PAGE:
467 e-Letters

  • Caveats in the management of prolonged disorders of consciousness

    Dear Editor,

    We would like to congratulate Dr Derick T Wade on the article advocating a formalised approach to best interest meetings for people suffering from prolonged disorders of consciousness (1). It is a bold and pragmatic approach, borne out of his extensive experience, which will undoubtedly be of use to the practicing clinicians in the concerned jurisdiction. We are writing to supplement it with a few points which we consider worthy of additional noting.

    Firstly, we are glad of the title using the term “prolonged disorder of consciousness” given that persistent vegetative state (PVS) and minimally conscious state (MCS) are problematic from phenomenological and practical points of view. As Dr Wade notes, the two are difficult to differentiate and in practice permanence takes significant and possibly indeterminate time to establish. Unfortunately, the Law maintains a distinction between the two founded in the leading case of Anthony Bland. Abolishing the distinction would in practice prevent splitting hairs over what is likely to be an equally tragic outcome for the individual concerned, and the surviving relatives. From a legal and philosophical point of view, it can be argued, as it was in the Bland case, that patients in PVS lack any “best interests”. To quote Lord Mustill – “The distressing truth which must not be shirked, is that the proposed conduct is not in the best interests of Anthony Bland, for he has no best interests of any kind” – ackno...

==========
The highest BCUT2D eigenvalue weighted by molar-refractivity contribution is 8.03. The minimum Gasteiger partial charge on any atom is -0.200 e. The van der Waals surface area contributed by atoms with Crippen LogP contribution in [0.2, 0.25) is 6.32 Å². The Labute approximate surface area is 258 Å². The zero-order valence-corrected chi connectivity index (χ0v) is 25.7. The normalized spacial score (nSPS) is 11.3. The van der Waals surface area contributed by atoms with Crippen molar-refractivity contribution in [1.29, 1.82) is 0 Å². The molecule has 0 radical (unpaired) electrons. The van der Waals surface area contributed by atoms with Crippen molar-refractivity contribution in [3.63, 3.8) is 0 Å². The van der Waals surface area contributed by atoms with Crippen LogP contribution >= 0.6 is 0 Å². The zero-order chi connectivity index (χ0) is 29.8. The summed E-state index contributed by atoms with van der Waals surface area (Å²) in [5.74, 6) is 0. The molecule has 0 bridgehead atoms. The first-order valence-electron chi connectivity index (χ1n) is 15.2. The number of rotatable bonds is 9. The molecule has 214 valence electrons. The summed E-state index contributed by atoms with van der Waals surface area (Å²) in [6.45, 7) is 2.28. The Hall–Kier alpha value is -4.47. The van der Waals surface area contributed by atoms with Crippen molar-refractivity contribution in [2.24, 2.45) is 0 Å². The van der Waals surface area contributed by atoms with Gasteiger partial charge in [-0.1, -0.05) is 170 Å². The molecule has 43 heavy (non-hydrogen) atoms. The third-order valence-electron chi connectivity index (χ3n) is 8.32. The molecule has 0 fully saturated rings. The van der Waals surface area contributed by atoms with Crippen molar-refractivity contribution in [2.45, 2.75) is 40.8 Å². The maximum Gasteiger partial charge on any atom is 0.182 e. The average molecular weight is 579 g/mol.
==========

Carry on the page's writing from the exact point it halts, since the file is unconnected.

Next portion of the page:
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  • Response to :Back to the bedside? Making clinical decisions in patients with prolonged unconsciousness

    The area of consciousness is an ever-evolving discussion particularly in relation to approaches to assessment of awareness. The paper by Wade (2016) further advances the discussion on this complex topic. The purpose of this response aims to put forward alternative views regarding points raised by Professor Wade in his paper “Back to the bedside? Making clinical decision in patients with prolonged unconsciousness” (J. Med. Ethics 2016; 0:1-7).
    (67 words)